PlayStation gender discrimination lawsuit dismissed for lack of proof

The plaintiff, a former PlayStation employee, is free to re-submit her lawsuit if she addresses issues raised by the court

A U.S. judge has dismissed a gender discrimination lawsuit filed against PlayStation, stating the original suit does not have enough detail to back up the plaintiff’s claims.

As reported by Axios (via Kotaku), U.S. magistrate judge Laurel Beeler dismissed the lawsuit filed by former PlayStation employee Emma Majo. Majo alleged that Sony Interactive Entertainment didn’t equally compensate female staff compared to their male counterparts, and claimed she was falsely terminated after filing a gender bias complaint to Sony in 2021.

Sony requested the lawsuit be dismissed “on the ground that the plaintiff alleges only unactionable run-of-the-mill personnel activity and thus does not plausibly plead claims” – a request that Beeler has granted.

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“The court grants the motion to dismiss (with leave to amend) for most claims because the allegations are mostly conclusory,” reads a court document.

playstation logo sony interactive entertainment
PlayStation logo. Credit: Tomohiro Ohsumi / Stringer

This means that the court felt that Majo did not explain her claims or provide enough evidence to back them up, however “leave to amend” means that Majo is free to address these issues and re-submit her lawsuit.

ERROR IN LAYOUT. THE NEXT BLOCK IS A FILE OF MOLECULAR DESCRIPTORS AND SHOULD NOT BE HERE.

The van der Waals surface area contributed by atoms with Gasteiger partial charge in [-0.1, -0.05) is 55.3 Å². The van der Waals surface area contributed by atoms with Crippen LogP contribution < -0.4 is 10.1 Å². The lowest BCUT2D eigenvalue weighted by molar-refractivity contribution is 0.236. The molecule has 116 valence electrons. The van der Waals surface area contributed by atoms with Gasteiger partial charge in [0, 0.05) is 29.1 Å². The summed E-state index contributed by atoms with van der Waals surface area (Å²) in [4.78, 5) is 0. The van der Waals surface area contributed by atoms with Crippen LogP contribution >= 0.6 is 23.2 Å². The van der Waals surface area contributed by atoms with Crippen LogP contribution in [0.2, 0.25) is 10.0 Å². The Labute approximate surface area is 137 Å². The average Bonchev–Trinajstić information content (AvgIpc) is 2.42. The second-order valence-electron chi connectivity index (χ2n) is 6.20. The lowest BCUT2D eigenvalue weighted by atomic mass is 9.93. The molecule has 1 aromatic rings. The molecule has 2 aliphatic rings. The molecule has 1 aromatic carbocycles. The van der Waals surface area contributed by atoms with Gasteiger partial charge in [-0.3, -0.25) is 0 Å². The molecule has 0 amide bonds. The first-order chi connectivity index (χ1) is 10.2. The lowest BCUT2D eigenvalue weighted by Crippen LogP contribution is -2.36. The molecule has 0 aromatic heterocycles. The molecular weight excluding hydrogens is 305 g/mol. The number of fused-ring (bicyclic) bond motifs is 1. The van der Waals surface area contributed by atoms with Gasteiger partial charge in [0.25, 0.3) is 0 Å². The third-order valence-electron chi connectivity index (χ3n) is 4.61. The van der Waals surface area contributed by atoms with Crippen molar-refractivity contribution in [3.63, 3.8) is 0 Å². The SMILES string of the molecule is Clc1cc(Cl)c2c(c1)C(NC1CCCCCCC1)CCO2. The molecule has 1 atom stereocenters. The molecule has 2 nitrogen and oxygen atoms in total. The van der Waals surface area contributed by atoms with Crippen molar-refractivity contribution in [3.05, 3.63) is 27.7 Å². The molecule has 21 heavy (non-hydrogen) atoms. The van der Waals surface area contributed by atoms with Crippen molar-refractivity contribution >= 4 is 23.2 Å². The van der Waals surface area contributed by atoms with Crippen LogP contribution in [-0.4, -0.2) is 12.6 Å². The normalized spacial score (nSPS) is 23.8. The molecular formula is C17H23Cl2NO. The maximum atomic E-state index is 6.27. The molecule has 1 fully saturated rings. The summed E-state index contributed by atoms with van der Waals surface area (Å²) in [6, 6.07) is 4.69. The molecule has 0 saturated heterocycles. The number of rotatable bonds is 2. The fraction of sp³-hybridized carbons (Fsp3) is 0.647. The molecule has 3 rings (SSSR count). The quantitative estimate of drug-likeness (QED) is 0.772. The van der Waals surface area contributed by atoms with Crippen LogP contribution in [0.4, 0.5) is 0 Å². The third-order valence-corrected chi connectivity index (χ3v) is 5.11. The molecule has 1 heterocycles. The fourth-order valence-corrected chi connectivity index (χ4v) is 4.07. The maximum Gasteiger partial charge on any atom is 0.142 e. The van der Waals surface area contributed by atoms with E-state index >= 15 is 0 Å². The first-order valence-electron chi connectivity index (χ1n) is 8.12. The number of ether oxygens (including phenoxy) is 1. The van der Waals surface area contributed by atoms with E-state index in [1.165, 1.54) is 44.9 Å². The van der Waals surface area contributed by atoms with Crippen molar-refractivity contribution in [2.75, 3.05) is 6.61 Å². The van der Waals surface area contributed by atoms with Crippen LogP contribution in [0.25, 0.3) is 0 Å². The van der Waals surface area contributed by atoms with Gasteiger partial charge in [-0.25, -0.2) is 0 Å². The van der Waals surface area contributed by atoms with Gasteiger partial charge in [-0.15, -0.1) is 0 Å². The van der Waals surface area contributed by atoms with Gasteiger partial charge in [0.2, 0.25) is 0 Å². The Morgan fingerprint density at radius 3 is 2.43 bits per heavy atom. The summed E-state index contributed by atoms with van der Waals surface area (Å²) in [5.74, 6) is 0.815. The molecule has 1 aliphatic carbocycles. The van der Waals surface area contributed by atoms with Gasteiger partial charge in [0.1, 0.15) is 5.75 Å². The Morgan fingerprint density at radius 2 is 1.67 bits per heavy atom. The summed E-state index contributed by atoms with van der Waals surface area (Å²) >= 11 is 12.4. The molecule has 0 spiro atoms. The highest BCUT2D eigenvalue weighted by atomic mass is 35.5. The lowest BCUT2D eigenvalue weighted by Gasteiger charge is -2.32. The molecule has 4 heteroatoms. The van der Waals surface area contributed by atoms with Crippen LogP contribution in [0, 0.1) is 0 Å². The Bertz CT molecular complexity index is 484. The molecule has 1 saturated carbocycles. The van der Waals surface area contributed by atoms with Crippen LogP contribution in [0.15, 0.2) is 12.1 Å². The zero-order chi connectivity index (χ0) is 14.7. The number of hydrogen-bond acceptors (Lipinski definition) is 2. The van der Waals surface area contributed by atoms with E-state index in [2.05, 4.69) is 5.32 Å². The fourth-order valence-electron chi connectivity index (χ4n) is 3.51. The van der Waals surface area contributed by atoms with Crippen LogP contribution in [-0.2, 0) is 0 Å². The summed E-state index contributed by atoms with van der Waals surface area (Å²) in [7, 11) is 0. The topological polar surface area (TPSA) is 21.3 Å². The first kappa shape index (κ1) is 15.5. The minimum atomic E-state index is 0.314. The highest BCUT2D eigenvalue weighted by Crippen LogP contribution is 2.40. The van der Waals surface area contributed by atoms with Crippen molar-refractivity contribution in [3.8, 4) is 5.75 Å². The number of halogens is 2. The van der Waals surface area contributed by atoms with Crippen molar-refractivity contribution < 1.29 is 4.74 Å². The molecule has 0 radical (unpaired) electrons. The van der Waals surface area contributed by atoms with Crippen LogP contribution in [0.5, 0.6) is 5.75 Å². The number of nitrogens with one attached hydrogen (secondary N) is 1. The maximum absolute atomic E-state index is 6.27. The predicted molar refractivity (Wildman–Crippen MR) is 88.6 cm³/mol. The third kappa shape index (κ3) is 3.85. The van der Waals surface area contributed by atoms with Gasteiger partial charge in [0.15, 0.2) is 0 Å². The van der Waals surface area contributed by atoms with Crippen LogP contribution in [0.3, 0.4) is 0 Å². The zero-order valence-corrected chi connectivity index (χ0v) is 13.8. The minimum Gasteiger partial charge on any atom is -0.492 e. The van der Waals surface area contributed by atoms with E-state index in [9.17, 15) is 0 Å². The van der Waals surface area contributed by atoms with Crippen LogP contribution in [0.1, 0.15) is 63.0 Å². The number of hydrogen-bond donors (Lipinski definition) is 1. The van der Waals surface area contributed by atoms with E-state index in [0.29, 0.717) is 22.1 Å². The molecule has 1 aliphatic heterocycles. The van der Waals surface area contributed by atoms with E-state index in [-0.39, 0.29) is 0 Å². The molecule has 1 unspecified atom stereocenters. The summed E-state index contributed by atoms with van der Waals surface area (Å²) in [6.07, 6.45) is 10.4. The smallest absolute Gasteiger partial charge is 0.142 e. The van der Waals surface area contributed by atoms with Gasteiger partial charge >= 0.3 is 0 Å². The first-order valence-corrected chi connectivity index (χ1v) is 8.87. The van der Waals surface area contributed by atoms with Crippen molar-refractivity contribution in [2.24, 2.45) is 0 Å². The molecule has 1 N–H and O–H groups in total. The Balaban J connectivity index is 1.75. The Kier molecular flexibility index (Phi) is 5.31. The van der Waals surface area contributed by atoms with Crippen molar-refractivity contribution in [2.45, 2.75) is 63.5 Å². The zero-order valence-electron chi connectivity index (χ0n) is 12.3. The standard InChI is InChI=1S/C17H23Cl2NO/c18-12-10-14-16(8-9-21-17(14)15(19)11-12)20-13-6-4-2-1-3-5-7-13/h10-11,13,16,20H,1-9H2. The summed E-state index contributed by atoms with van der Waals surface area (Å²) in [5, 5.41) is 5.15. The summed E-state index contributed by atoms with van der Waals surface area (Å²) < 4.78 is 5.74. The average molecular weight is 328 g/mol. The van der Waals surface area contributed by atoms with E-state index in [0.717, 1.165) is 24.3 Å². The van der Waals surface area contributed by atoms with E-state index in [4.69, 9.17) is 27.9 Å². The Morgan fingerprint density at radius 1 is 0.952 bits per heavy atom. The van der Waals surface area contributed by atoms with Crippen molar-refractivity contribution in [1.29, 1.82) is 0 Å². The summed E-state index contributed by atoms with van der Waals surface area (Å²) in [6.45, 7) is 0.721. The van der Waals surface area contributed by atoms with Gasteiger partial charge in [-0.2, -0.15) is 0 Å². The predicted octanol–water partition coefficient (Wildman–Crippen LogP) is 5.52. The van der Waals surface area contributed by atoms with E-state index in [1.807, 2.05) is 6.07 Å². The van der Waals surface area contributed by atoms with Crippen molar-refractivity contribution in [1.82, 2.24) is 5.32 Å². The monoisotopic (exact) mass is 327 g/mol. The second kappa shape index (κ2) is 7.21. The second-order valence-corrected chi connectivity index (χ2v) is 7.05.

The court also noted that three of Majo’s 13 claims had merit, and “may yield new allegations”. Majo will need to re-submit an amended lawsuit within 28 days, and the ruling suggests involving the testimonies of eight women who have since alleged sexual harassment and discrimination issues within Sony (via Polygon).

Today (April 22) has been a busy day for companies involved in allegations of workplace misconduct. An investor lawsuit against Activision Blizzard has been dropped over a lack of evidence, while Nintendo has denied trying to interfere with employees’ right to unionise after an employee lodged a complaint with the United States National Labour Relations Board.

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In other news, Facebook has denied allegations that COO Sheryl Sandberg used her position in the company to bury stories regarding a temporary restraining order against Activision Blizzard CEO Bobby Kotick.

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